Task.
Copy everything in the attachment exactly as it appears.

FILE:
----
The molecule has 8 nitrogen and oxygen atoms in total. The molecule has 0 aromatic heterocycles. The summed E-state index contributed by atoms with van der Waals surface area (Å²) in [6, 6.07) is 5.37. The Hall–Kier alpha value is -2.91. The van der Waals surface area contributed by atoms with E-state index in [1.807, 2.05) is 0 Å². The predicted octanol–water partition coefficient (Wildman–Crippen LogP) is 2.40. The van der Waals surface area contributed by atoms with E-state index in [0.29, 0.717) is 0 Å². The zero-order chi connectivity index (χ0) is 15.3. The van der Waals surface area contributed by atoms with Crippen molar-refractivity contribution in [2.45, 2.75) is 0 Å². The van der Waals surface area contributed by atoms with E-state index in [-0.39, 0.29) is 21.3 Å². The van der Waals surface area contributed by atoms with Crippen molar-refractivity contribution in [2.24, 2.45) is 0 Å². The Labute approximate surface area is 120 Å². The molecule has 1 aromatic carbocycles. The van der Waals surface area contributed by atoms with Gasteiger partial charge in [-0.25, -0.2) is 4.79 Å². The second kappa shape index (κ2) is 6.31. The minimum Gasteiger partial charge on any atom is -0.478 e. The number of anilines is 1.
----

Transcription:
The molecule has 8 nitrogen and oxygen atoms in total. The molecule has 0 aromatic heterocycles. The summed E-state index contributed by atoms with van der Waals surface area (Å²) in [6, 6.07) is 5.37. The Hall–Kier alpha value is -2.91. The van der Waals surface area contributed by atoms with E-state index in [1.807, 2.05) is 0 Å². The predicted octanol–water partition coefficient (Wildman–Crippen LogP) is 2.40. The van der Waals surface area contributed by atoms with E-state index in [0.29, 0.717) is 0 Å². The zero-order chi connectivity index (χ0) is 15.3. The van der Waals surface area contributed by atoms with Crippen molar-refractivity contribution in [2.45, 2.75) is 0 Å². The van der Waals surface area contributed by atoms with E-state index in [-0.39, 0.29) is 21.3 Å². The van der Waals surface area contributed by atoms with Crippen molar-refractivity contribution in [2.24, 2.45) is 0 Å². The Labute approximate surface area is 120 Å². The molecule has 1 aromatic carbocycles. The van der Waals surface area contributed by atoms with Gasteiger partial charge in [-0.25, -0.2) is 4.79 Å². The second kappa shape index (κ2) is 6.31. The minimum Gasteiger partial charge on any atom is -0.478 e. The number of anilines is 1.